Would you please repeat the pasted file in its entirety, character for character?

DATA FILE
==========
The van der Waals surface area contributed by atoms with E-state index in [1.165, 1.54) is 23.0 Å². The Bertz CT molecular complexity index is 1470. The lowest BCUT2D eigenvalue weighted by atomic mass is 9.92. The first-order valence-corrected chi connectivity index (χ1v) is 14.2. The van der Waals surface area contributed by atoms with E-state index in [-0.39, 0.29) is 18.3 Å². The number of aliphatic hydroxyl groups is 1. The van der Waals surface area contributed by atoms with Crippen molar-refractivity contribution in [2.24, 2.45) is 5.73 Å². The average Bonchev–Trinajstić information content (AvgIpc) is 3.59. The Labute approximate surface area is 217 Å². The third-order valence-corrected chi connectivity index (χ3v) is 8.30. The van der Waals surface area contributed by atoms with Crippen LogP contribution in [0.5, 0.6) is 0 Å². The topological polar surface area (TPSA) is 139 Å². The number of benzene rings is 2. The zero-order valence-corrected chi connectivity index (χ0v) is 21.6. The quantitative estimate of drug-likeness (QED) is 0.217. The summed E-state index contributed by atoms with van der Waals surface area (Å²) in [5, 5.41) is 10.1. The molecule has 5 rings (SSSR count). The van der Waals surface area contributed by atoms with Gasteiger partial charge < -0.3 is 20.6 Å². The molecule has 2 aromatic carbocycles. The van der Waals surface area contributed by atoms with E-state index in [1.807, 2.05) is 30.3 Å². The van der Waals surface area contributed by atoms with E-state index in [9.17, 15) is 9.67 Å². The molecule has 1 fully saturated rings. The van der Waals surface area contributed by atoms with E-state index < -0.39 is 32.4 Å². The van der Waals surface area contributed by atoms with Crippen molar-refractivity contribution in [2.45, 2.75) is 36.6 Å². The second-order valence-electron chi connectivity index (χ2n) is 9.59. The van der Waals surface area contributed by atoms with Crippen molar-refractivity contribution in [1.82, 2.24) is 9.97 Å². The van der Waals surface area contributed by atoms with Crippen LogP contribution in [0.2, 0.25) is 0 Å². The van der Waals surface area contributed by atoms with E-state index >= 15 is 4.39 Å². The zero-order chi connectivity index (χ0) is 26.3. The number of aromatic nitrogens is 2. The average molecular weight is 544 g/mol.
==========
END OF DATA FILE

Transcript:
The van der Waals surface area contributed by atoms with E-state index in [1.165, 1.54) is 23.0 Å². The Bertz CT molecular complexity index is 1470. The lowest BCUT2D eigenvalue weighted by atomic mass is 9.92. The first-order valence-corrected chi connectivity index (χ1v) is 14.2. The van der Waals surface area contributed by atoms with E-state index in [-0.39, 0.29) is 18.3 Å². The number of aliphatic hydroxyl groups is 1. The van der Waals surface area contributed by atoms with Crippen molar-refractivity contribution in [2.24, 2.45) is 5.73 Å². The average Bonchev–Trinajstić information content (AvgIpc) is 3.59. The Labute approximate surface area is 217 Å². The third-order valence-corrected chi connectivity index (χ3v) is 8.30. The van der Waals surface area contributed by atoms with Crippen LogP contribution in [0.5, 0.6) is 0 Å². The topological polar surface area (TPSA) is 139 Å². The number of benzene rings is 2. The zero-order valence-corrected chi connectivity index (χ0v) is 21.6. The quantitative estimate of drug-likeness (QED) is 0.217. The summed E-state index contributed by atoms with van der Waals surface area (Å²) in [5, 5.41) is 10.1. The molecule has 5 rings (SSSR count). The van der Waals surface area contributed by atoms with Gasteiger partial charge < -0.3 is 20.6 Å². The molecule has 2 aromatic carbocycles. The van der Waals surface area contributed by atoms with E-state index in [1.807, 2.05) is 30.3 Å². The van der Waals surface area contributed by atoms with E-state index in [9.17, 15) is 9.67 Å². The molecule has 1 fully saturated rings. The van der Waals surface area contributed by atoms with E-state index < -0.39 is 32.4 Å². The van der Waals surface area contributed by atoms with Crippen molar-refractivity contribution in [2.45, 2.75) is 36.6 Å². The second-order valence-electron chi connectivity index (χ2n) is 9.59. The van der Waals surface area contributed by atoms with Crippen molar-refractivity contribution in [1.82, 2.24) is 9.97 Å². The van der Waals surface area contributed by atoms with Crippen LogP contribution in [0.2, 0.25) is 0 Å². The van der Waals surface area contributed by atoms with E-state index >= 15 is 4.39 Å². The zero-order chi connectivity index (χ0) is 26.3. The number of aromatic nitrogens is 2. The average molecular weight is 544 g/mol.